My, how the times have changed. Just a few years ago, Fox declared the entire notion of the ongoing pilot season dead, complete with an “R.I.P.” tombstone graphic. This pilot season, however, no one at the network is resting, and very few on the entertainment side should be at peace.
Roughly three-quarters of the way through the traditional TV season, Fox finds itself just one-tenth of a Nielsen ratings point behind leader NBC.
That’s pretty good for the underdog and youngest-skewing broadcast network, right? Well, kind of. Most of the channel’s momentum can actually be attributed to its parent company’s Sports division, as a for-the-ages seven-game 2016 World Series (“Cubs Win!”) and an equally dramatic Super Bowl LI have performed the heavy lifting.
According to Nielsen’s “most current” ratings metric — which counts a week’s worth of delayed viewing where available — season-to-date, Fox is averaging a strong (for 2017) 2.3 across primetime. While that’s well-ahead of CBS (a 1.9) and ABC (1.6), it is also disproportionately skewed positively by sports.
When drilling down to entertainment programming only — so, no sports or live news — Fox falls all the way to fourth and a 1.4 average. NBC drops from a 2.4 to a 1.7, and a first place tie with CBS. ABC, which doesn’t carry the NFL, is steady with a 1.6 rating by both counts.
That means Fox loses 39 percent of its demo rating this season sans sports. NBC, which added some “Thursday Night Football” games this season and houses TV’s top series “Sunday Night Football,” drops 29 percent. CBS is less-reliant on the primetime game-playing — especially with fewer Thursday National Football League contests — losing just 11 percent. ABC is obviously flat.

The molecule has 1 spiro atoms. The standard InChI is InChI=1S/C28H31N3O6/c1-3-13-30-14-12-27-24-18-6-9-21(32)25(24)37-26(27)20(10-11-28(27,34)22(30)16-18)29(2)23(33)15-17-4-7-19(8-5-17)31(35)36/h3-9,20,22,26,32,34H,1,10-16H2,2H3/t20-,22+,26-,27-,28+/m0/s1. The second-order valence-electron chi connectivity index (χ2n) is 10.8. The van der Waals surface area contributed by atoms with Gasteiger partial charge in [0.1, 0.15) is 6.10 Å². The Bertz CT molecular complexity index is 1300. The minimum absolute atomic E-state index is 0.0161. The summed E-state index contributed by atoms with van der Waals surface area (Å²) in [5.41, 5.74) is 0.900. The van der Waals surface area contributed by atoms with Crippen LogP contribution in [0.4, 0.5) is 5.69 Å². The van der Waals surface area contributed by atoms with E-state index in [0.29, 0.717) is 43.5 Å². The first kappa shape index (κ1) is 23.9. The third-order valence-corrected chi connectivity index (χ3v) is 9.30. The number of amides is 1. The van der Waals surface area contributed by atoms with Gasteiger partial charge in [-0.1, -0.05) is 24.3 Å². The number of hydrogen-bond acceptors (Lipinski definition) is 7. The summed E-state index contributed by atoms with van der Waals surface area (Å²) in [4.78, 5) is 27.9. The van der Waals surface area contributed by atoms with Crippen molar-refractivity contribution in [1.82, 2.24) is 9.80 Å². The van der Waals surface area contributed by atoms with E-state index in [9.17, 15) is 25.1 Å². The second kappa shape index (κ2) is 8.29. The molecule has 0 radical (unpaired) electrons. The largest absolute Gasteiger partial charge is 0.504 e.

Want more percentages? Of course you do! Another way to look comparatively at Fox is to contrast it with, well, Fox. The broadcaster is up 10 percent overall year over year, which is wonderful. Stripping away sports, it’s down 22 percent, which is not. The other Big 4 broadcasters are each down exactly half that.
Fox pays handsomely for its MLB and NFL rights, and it’s only fair to reap the rewards. Plus, there are some bright spots for its entertainment programming.
Freshman series “Lethal Weapon” has proven to be a good partner for “Empire,” for starters. Speaking of the scripted crown jewel, “Empire” may be trending down, but it’s still the highest-rated drama on broadcast.
The new “24” is off to a good start, though the franchise’s new installment is currently ranking as high as it is in large part due to a post-Super Bowl premiere. You didn’t really think we were done pinning Fox’s off-field triumphs on athletics, did you?
Meanwhile, “The Mick” is a strong comedy, though the audience is waning as midseason weeks go by. The jury is still out on Lee Daniels’ “Star,” so Dana Walden and Gary Newman should thank their lucky stars for what feels like Season 100 of “The Simpsons” and the seventy-fifth for “Family Guy,” their third and fifth best demo performers, respectively.
Seeing as how the Super Bowl won’t come back around for a couple of years, and the classic 2016 Fall Classic’s will be tough — if not impossible — to top, Fox had better hope for a lot of new life out of its development pipeline. Or at least, more “X-Files.”